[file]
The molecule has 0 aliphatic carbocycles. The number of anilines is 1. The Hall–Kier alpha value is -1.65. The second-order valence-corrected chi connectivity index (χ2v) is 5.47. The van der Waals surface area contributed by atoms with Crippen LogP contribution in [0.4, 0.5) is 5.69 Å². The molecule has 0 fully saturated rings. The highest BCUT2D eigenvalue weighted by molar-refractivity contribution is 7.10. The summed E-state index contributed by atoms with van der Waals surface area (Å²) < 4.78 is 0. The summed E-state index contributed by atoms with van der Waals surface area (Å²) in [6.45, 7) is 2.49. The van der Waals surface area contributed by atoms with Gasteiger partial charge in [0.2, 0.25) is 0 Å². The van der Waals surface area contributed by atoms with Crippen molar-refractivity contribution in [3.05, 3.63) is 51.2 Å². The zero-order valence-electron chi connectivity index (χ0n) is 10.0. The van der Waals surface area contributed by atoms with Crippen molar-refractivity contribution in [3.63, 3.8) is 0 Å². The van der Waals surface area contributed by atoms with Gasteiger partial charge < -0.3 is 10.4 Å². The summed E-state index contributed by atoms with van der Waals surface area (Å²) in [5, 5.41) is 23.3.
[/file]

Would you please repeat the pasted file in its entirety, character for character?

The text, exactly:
The molecule has 0 aliphatic carbocycles. The number of anilines is 1. The Hall–Kier alpha value is -1.65. The second-order valence-corrected chi connectivity index (χ2v) is 5.47. The van der Waals surface area contributed by atoms with Crippen LogP contribution in [0.4, 0.5) is 5.69 Å². The molecule has 0 fully saturated rings. The highest BCUT2D eigenvalue weighted by molar-refractivity contribution is 7.10. The summed E-state index contributed by atoms with van der Waals surface area (Å²) < 4.78 is 0. The summed E-state index contributed by atoms with van der Waals surface area (Å²) in [6.45, 7) is 2.49. The van der Waals surface area contributed by atoms with Gasteiger partial charge in [0.2, 0.25) is 0 Å². The van der Waals surface area contributed by atoms with Crippen molar-refractivity contribution in [3.05, 3.63) is 51.2 Å². The zero-order valence-electron chi connectivity index (χ0n) is 10.0. The van der Waals surface area contributed by atoms with Crippen molar-refractivity contribution in [3.63, 3.8) is 0 Å². The van der Waals surface area contributed by atoms with Gasteiger partial charge < -0.3 is 10.4 Å². The summed E-state index contributed by atoms with van der Waals surface area (Å²) in [5, 5.41) is 23.3.